Week 15. Fantasy Football Playoffs. Do I start Josh Freeman over Aaron Rodgers? I already know the immediate answer. No. Absolutely, completely, without a doubt, No. You are an idiot for even thinking otherwise. It’s Aaron Rodgers! He’s the best QB in the game! You go with the horse that got you there. Rodgers is a stud and what has Josh Freeman ever done? I heard it all, a resounding ‘Yes’ to Aaron Rodgers … and I started Josh Freeman instead.
Everyone I had talked to hadn’t looked at the numbers for these two quarterbacks this year, and practically no one considered the defenses both these guys went up against. They heard the name Aaron Rodgers, and not only assumed he had been vastly superior to Josh Freeman this year, but also assumed that fantasy scoring systems reflect the true skill level of a player. The reality is that Aaron Rodgers is probably the best skilled quarterback in the NFL, but when placed within the scoring system of fantasy football, Josh Freeman certainly becomes comparable. Side Note: When considered in terms of winning NFL games, Eli Manning tops all of them and is the perfect example of how real world winning doesn’t necessarily translate to fantasy sports winning.
For the season, Rodgers ranked 5th in scoring while Freeman checked in at 12th overall, with the difference between them being 2.62 fantasy points per game (standard ESPN scoring system). In a 12 team league, both quarterbacks would be considered QB1s based on the points they put up, so there is a conversation to be had here. Josh Freeman also had a lower standard deviation in his scoring, which means that he was more consistent in achieving 16.23 points per game than Rodgers was in achieving 18.85. In other words, Freeman statistical performances were less risky.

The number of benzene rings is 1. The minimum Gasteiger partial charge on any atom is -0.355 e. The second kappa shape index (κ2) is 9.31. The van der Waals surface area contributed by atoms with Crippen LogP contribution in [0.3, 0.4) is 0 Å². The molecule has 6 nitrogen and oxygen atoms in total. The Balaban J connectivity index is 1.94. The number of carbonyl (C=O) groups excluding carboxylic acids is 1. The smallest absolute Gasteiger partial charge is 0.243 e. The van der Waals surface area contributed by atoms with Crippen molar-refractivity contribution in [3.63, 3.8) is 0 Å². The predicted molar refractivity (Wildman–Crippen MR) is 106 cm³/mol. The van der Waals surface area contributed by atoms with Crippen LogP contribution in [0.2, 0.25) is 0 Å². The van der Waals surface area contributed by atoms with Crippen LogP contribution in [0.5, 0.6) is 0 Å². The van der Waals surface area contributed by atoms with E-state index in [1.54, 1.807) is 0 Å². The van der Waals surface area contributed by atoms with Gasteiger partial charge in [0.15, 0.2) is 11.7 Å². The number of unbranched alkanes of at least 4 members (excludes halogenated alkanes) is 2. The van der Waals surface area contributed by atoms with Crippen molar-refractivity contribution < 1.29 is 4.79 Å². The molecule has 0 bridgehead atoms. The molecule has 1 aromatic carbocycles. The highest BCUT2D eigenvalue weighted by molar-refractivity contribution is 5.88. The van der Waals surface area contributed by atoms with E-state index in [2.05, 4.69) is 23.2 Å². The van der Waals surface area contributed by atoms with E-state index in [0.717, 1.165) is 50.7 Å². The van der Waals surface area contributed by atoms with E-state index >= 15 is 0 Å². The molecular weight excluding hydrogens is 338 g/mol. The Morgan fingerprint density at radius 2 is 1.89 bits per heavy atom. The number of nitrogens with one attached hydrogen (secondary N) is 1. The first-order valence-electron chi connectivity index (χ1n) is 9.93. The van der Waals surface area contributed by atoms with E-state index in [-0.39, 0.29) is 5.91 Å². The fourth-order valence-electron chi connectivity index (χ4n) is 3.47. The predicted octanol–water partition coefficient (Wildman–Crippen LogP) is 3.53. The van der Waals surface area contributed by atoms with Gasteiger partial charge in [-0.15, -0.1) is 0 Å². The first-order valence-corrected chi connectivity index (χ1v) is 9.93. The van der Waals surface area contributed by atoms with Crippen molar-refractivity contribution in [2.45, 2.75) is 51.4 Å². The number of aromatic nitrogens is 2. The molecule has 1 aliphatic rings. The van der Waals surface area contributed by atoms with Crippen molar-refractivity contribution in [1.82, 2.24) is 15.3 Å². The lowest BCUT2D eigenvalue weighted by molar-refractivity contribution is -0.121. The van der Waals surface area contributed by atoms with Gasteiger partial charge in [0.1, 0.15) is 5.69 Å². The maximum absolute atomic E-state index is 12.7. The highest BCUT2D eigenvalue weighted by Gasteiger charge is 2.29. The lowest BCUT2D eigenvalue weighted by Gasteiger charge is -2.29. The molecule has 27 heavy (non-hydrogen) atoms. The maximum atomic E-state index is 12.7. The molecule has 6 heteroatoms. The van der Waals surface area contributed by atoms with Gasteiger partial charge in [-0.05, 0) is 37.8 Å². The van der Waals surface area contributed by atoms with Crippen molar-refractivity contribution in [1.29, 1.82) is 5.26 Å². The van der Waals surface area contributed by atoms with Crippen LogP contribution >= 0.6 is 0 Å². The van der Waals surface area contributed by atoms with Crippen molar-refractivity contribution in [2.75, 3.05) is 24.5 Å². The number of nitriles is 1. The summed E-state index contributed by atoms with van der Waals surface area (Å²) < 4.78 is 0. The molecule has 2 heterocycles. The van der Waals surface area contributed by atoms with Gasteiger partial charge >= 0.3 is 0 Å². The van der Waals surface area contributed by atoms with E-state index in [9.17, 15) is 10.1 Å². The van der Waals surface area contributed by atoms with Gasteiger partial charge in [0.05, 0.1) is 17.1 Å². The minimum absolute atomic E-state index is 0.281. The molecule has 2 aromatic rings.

When you begin to look at the more recent history, the QB comparisons get a lot closer than you’d expect. From Week 5 to Week 14 (9 games), Freeman averaged 18.87 fantasy points per game (fppg) with a 5.56 standard deviation, while Rodgers averaged 19.67 fppg with a 9.00 standard deviation (mind you I’m not cherry picking time frames here; Rodgers scoring numbers went up and it included both players season high point outputs). When looking at this time frame, we are now talking about one quarterback who registers less than a point more per game versus one that is a whole lot less risky. Uh oh, looks like we have a quarterback controversy brewing.
The last thing I looked at were the match-ups, and Freeman won big time in that respect. New Orleans had given up the most fantasy points to opposing QBs in the league, to the tune of 20 fppg, which represented a +1.94 deviation from the league average of 14.84 fppg. They had given up better than average performances in 11 out of 13 weeks to quarterbacks including the likes of Phillip Rivers, Michael Vick, Carson Palmer, and Colin Kaepernick. The Bears, Rodgers’ Week 15 opponent, was the exact opposite, giving up a meer 9.8 fppg (-1.89 standard deviation from league average), best in the league which included a 10 point game to Rodgers back in Week 2. It is also worth nothing that Freeman had his season high 29 against his Week 15 opponent, the New Orleans Saints.
I used these statistics to build a very simple model to give me a sense of projected fantasy points for Week 15 (actually I considered a much more complicated statistical model normalizing all of these stats based on who actually played who, but I’ll leave that out because I don’t have a lot of faith that this math illiterate county can even follow this simple model based on averages and deviations). I included the four other quarterback controversies I was considering for Week 15, which was the reality of all four leagues I was in this year: